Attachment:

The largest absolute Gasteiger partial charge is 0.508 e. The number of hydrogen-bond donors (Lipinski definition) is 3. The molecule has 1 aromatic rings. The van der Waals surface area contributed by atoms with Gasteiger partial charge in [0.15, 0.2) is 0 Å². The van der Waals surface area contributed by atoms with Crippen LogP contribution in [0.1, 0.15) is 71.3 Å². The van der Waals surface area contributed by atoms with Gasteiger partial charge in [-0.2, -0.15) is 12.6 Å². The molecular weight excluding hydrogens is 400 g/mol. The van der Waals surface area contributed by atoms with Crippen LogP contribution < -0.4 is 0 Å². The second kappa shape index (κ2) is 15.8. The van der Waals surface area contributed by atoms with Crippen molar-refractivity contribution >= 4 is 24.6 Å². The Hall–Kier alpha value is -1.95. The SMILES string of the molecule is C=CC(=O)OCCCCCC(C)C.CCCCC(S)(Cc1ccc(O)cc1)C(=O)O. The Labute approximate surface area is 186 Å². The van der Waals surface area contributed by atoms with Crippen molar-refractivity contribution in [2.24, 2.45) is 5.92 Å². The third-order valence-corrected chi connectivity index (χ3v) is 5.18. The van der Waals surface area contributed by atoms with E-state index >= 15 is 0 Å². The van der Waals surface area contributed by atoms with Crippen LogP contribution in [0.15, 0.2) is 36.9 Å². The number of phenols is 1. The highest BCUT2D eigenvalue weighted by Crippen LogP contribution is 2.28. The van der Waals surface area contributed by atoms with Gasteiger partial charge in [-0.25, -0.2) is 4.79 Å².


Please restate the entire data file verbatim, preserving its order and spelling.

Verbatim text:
The largest absolute Gasteiger partial charge is 0.508 e. The number of hydrogen-bond donors (Lipinski definition) is 3. The molecule has 1 aromatic rings. The van der Waals surface area contributed by atoms with Gasteiger partial charge in [0.15, 0.2) is 0 Å². The van der Waals surface area contributed by atoms with Crippen LogP contribution in [0.1, 0.15) is 71.3 Å². The van der Waals surface area contributed by atoms with Gasteiger partial charge in [-0.2, -0.15) is 12.6 Å². The molecular weight excluding hydrogens is 400 g/mol. The van der Waals surface area contributed by atoms with Crippen LogP contribution < -0.4 is 0 Å². The second kappa shape index (κ2) is 15.8. The van der Waals surface area contributed by atoms with Crippen molar-refractivity contribution >= 4 is 24.6 Å². The Hall–Kier alpha value is -1.95. The SMILES string of the molecule is C=CC(=O)OCCCCCC(C)C.CCCCC(S)(Cc1ccc(O)cc1)C(=O)O. The Labute approximate surface area is 186 Å². The van der Waals surface area contributed by atoms with Crippen molar-refractivity contribution in [2.24, 2.45) is 5.92 Å². The third-order valence-corrected chi connectivity index (χ3v) is 5.18. The van der Waals surface area contributed by atoms with E-state index >= 15 is 0 Å². The van der Waals surface area contributed by atoms with Crippen LogP contribution in [0.15, 0.2) is 36.9 Å². The number of phenols is 1. The highest BCUT2D eigenvalue weighted by Crippen LogP contribution is 2.28. The van der Waals surface area contributed by atoms with Gasteiger partial charge in [-0.25, -0.2) is 4.79 Å².